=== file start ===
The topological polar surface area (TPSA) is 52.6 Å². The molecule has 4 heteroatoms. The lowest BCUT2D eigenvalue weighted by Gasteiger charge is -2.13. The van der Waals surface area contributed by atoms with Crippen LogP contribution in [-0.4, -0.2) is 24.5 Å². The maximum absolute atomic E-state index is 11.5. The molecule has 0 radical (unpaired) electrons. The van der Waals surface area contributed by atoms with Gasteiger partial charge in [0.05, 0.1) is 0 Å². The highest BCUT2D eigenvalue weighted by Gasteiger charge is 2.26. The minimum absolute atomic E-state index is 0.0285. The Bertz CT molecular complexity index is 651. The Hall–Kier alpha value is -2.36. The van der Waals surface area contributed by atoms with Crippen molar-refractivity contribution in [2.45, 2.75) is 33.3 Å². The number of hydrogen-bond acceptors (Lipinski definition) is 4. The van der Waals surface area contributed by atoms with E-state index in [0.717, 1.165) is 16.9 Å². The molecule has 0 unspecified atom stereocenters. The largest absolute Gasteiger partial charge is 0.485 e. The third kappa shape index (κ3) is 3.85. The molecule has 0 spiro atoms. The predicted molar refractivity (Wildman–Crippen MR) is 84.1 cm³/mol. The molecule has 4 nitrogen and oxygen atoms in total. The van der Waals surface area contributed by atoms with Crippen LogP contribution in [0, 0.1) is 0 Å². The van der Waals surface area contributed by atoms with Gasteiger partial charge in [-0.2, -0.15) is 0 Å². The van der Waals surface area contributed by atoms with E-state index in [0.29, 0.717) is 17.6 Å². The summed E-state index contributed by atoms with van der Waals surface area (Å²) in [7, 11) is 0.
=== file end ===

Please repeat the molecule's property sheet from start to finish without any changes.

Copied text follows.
The topological polar surface area (TPSA) is 52.6 Å². The molecule has 4 heteroatoms. The lowest BCUT2D eigenvalue weighted by Gasteiger charge is -2.13. The van der Waals surface area contributed by atoms with Crippen LogP contribution in [-0.4, -0.2) is 24.5 Å². The maximum absolute atomic E-state index is 11.5. The molecule has 0 radical (unpaired) electrons. The van der Waals surface area contributed by atoms with Gasteiger partial charge in [0.05, 0.1) is 0 Å². The highest BCUT2D eigenvalue weighted by Gasteiger charge is 2.26. The minimum absolute atomic E-state index is 0.0285. The Bertz CT molecular complexity index is 651. The Hall–Kier alpha value is -2.36. The van der Waals surface area contributed by atoms with Crippen molar-refractivity contribution in [2.45, 2.75) is 33.3 Å². The number of hydrogen-bond acceptors (Lipinski definition) is 4. The van der Waals surface area contributed by atoms with E-state index in [0.717, 1.165) is 16.9 Å². The molecule has 0 unspecified atom stereocenters. The largest absolute Gasteiger partial charge is 0.485 e. The third kappa shape index (κ3) is 3.85. The molecule has 0 spiro atoms. The predicted molar refractivity (Wildman–Crippen MR) is 84.1 cm³/mol. The molecule has 4 nitrogen and oxygen atoms in total. The van der Waals surface area contributed by atoms with Crippen LogP contribution in [0, 0.1) is 0 Å². The van der Waals surface area contributed by atoms with Gasteiger partial charge in [-0.2, -0.15) is 0 Å². The van der Waals surface area contributed by atoms with E-state index in [0.29, 0.717) is 17.6 Å². The summed E-state index contributed by atoms with van der Waals surface area (Å²) in [7, 11) is 0.